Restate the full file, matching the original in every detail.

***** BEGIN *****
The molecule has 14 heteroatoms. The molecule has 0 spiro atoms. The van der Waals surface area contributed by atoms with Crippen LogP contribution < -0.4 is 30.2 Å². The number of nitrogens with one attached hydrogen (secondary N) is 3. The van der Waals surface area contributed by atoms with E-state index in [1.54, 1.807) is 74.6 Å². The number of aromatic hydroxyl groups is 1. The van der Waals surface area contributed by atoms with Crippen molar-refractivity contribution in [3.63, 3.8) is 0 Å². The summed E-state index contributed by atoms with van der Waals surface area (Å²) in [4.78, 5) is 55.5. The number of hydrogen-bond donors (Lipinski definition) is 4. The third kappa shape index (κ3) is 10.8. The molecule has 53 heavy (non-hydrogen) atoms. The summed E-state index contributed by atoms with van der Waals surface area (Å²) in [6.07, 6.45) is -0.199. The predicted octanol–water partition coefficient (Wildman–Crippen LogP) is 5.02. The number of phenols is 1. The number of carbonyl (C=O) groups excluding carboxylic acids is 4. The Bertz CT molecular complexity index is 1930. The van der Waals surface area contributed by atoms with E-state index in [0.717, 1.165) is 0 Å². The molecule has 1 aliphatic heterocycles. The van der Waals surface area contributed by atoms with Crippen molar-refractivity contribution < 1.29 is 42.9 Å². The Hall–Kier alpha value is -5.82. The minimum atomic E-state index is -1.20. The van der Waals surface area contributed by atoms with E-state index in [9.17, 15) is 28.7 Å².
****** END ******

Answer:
The molecule has 14 heteroatoms. The molecule has 0 spiro atoms. The van der Waals surface area contributed by atoms with Crippen LogP contribution < -0.4 is 30.2 Å². The number of nitrogens with one attached hydrogen (secondary N) is 3. The van der Waals surface area contributed by atoms with E-state index in [1.54, 1.807) is 74.6 Å². The number of aromatic hydroxyl groups is 1. The van der Waals surface area contributed by atoms with Crippen molar-refractivity contribution in [3.63, 3.8) is 0 Å². The summed E-state index contributed by atoms with van der Waals surface area (Å²) in [4.78, 5) is 55.5. The number of hydrogen-bond donors (Lipinski definition) is 4. The third kappa shape index (κ3) is 10.8. The molecule has 53 heavy (non-hydrogen) atoms. The summed E-state index contributed by atoms with van der Waals surface area (Å²) in [6.07, 6.45) is -0.199. The predicted octanol–water partition coefficient (Wildman–Crippen LogP) is 5.02. The number of phenols is 1. The number of carbonyl (C=O) groups excluding carboxylic acids is 4. The Bertz CT molecular complexity index is 1930. The van der Waals surface area contributed by atoms with E-state index in [0.717, 1.165) is 0 Å². The molecule has 1 aliphatic heterocycles. The van der Waals surface area contributed by atoms with Crippen molar-refractivity contribution < 1.29 is 42.9 Å². The Hall–Kier alpha value is -5.82. The minimum atomic E-state index is -1.20. The van der Waals surface area contributed by atoms with E-state index in [9.17, 15) is 28.7 Å².